Baseball

Polonia Pitches Trinity Catholic To City Baseball Title, Knocking Westhill Out Of FCIACs

Trinity pitcher Randy Polonia improved to 5-1 with Friday's 4-1 win over Westhill. (Photo: Mark Conrad)

Trinity pitcher Randy Polonia improved to 5-1 with Friday’s 4-1 win over Westhill. (Photo: Mark Conrad)

STAMFORD — Trinity Catholic baseball coach Tracy Nichols led a parade of players up the hill overlooking Mickey Lione Field prior to Friday’s final regular season game with Westhill.

Nichols introduced the team to Joe Marrucco, whose father, Anthony, is the person the trophy awarded to the Stamford city champion is named after.

“The one thing I’ve sensed recently that’s been missing in the city of Stamford is the history, the great history, that this city has had over the years,” Nichols said.

The Crusaders then went out and made themselves a small part of it. Behind the pitching of ace Randy Polonia, they overcame a 1-0 deficit in the opening inning with two runs apiece in the fifth and sixth to claim the city title with a 4-1 win, knocking the slumping Vikings out of the FCIAC Tournament in the process.

Westhill shortstop Ronald Jackson makes a leaping catch to take away a hit. (Photo: Mark Conrad)

Westhill shortstop Ronald Jackson makes a leaping catch to take away a hit. (Photo: Mark Conrad)

“It’s nice to win the city championship,” said Polonia, who pitched a four-hitter and struck out eight. “That’s big. We wanted to get the highest seed possible for states. We came out here, we wanted to get the W and we just wanted to be .500.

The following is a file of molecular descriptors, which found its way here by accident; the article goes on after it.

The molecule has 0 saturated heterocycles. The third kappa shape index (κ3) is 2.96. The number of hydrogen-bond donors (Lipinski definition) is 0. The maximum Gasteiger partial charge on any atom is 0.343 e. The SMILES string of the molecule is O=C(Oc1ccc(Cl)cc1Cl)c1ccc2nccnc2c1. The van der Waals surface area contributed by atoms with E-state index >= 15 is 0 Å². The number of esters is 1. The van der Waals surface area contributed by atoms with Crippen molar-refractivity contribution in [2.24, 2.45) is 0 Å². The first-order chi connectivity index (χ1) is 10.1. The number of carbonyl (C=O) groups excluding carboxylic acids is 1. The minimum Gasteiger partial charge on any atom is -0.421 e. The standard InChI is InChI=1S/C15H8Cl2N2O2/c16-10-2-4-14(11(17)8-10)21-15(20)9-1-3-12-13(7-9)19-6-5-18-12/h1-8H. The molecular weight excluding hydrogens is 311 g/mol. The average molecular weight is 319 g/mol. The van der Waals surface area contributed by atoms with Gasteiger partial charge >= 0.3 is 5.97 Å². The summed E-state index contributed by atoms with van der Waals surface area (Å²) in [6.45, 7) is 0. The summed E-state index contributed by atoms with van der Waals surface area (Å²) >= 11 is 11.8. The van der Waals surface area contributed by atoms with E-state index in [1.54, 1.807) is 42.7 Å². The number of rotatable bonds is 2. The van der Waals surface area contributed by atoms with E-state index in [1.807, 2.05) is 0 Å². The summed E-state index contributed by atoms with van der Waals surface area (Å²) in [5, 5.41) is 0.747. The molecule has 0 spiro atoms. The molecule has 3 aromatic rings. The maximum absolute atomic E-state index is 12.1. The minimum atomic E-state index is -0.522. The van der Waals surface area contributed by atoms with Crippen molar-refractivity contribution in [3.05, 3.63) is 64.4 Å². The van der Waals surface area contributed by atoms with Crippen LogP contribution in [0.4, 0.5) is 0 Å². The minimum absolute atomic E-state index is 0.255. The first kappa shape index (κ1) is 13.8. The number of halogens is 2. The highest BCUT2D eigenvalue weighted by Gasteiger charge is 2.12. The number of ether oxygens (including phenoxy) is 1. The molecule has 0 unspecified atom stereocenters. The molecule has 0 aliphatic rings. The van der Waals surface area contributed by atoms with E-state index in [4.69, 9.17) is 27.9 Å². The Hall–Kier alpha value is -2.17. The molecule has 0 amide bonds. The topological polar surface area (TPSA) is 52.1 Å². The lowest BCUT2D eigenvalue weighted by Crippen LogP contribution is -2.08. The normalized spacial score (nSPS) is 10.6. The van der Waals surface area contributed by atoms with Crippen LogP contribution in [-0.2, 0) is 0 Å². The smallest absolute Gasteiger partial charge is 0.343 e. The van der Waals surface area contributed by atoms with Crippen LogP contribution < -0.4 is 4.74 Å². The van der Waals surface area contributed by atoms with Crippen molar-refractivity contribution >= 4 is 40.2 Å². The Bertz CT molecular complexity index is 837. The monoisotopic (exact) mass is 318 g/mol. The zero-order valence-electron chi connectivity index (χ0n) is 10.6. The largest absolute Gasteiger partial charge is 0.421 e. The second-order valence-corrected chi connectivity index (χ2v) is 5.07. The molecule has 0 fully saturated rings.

A team dismissed early in the season as totally dependent on victories when Polonia pitched, the Crusaders ended the regular season at 10-10 over all and 9-9 in conference play, staying in the league playoff chase until the final week.

“I think, and we’ve proven it, that we can be competitive with anybody,” Nichols said.

Both teams exceeded preseason expectations, but the Vikings will not take much solace now after losing for the fourth straight time. They had leads in each game.

Westhill's Ryan Lee is tagged out in a rundown by Trinity Catholic's Jackson Solis (Photo: Mark Conrad)

Westhill’s Ryan Lee is tagged out in a rundown by Trinity Catholic’s Jackson Solis (Photo: Mark Conrad)

“I don’t think there’s anything we can pinpoint,” Westhill coach DJ Mulvany said. “The one (bad) inning. If we’re out maybe we don’t deserve to be in it.”

The Vikings (10-10, 10-8) took a 1-0 lead in the first with an unearned run. After a throwing error by the Crusaders on a failed attempt to turn a double play, Matt Gorey singled home a run.

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That was the extent of the offense against Polonia, who improved to 5-1.

“He was dealing,” Mulvany said. “That first inning he was unable to locate his slider, and after that first inning he was really sharp. He’s special.”

Cam Elkins pitched well for the Vikings and maintained the lead until the fifth, when the Crusaders went ahead, with the help of their own unearned run.

Trinity Catholic's Cameron Greig catches a fly ball. (Photo: Mark Conrad)

Trinity Catholic’s Cameron Greig catches a fly ball. (Photo: Mark Conrad)

Matt Fraioli, the No. 9 hitter, had a leadoff single and Polonia’s double put runners in scoring position. Matt Christensen hit an RBI single and Polonia scored when the ball was bobbled in the outfield.

“That kid pitched a gutsy game,” Nichols said of Elkins. “DJ has done a really nice job with that team. He got good pitching. We got great pitching.”

Trinity added a pair of insurance runs in the sixth on RBI hits from Fraoli and Christensen.

The Crusaders finished with 12 hits: three by Christensen and two each from Polonia, Fraioli, Tom Costigan and Dillon Daine.

Polonia appeared to have his best stuff over the final innings.

“It’s always been like that,” he said. “Even when I was younger, I would always get better as the game went on.”

Both teams now will focus on getting ready for the state tournaments.

“A very satisfying win,” Nichols said. “I’m very happy with the kids’ performance. They battled, they competed. The best thing that they do is compete.”